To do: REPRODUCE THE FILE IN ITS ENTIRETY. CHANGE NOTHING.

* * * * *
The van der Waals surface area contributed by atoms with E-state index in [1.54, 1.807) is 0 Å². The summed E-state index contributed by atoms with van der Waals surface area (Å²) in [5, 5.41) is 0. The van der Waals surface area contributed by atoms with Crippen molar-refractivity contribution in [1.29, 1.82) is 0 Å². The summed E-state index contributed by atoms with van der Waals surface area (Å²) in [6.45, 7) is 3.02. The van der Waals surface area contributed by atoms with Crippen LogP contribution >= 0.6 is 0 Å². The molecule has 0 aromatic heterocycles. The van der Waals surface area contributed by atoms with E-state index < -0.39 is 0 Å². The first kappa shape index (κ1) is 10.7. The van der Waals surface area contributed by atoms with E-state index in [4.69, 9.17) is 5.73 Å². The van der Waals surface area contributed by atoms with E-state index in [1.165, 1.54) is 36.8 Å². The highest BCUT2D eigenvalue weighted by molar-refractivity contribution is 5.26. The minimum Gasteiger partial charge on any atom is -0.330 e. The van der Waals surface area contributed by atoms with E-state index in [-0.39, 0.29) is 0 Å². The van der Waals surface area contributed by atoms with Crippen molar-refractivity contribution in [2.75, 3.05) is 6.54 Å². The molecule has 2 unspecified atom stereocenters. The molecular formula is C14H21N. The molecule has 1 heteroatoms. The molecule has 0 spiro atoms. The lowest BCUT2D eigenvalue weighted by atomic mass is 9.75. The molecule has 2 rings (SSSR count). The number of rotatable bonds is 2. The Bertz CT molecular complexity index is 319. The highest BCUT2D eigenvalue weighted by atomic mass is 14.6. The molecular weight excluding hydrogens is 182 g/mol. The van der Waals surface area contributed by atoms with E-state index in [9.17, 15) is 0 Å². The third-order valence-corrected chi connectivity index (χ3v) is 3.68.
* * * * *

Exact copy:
The van der Waals surface area contributed by atoms with E-state index in [1.54, 1.807) is 0 Å². The summed E-state index contributed by atoms with van der Waals surface area (Å²) in [5, 5.41) is 0. The van der Waals surface area contributed by atoms with Crippen molar-refractivity contribution in [1.29, 1.82) is 0 Å². The summed E-state index contributed by atoms with van der Waals surface area (Å²) in [6.45, 7) is 3.02. The van der Waals surface area contributed by atoms with Crippen LogP contribution >= 0.6 is 0 Å². The molecule has 0 aromatic heterocycles. The van der Waals surface area contributed by atoms with E-state index < -0.39 is 0 Å². The first kappa shape index (κ1) is 10.7. The van der Waals surface area contributed by atoms with E-state index in [4.69, 9.17) is 5.73 Å². The van der Waals surface area contributed by atoms with E-state index in [1.165, 1.54) is 36.8 Å². The highest BCUT2D eigenvalue weighted by molar-refractivity contribution is 5.26. The minimum Gasteiger partial charge on any atom is -0.330 e. The van der Waals surface area contributed by atoms with E-state index in [-0.39, 0.29) is 0 Å². The van der Waals surface area contributed by atoms with Crippen molar-refractivity contribution in [2.75, 3.05) is 6.54 Å². The molecule has 2 unspecified atom stereocenters. The molecular formula is C14H21N. The molecule has 1 heteroatoms. The molecule has 0 spiro atoms. The lowest BCUT2D eigenvalue weighted by atomic mass is 9.75. The molecule has 2 rings (SSSR count). The number of rotatable bonds is 2. The Bertz CT molecular complexity index is 319. The highest BCUT2D eigenvalue weighted by atomic mass is 14.6. The molecular weight excluding hydrogens is 182 g/mol. The van der Waals surface area contributed by atoms with E-state index in [9.17, 15) is 0 Å². The third-order valence-corrected chi connectivity index (χ3v) is 3.68.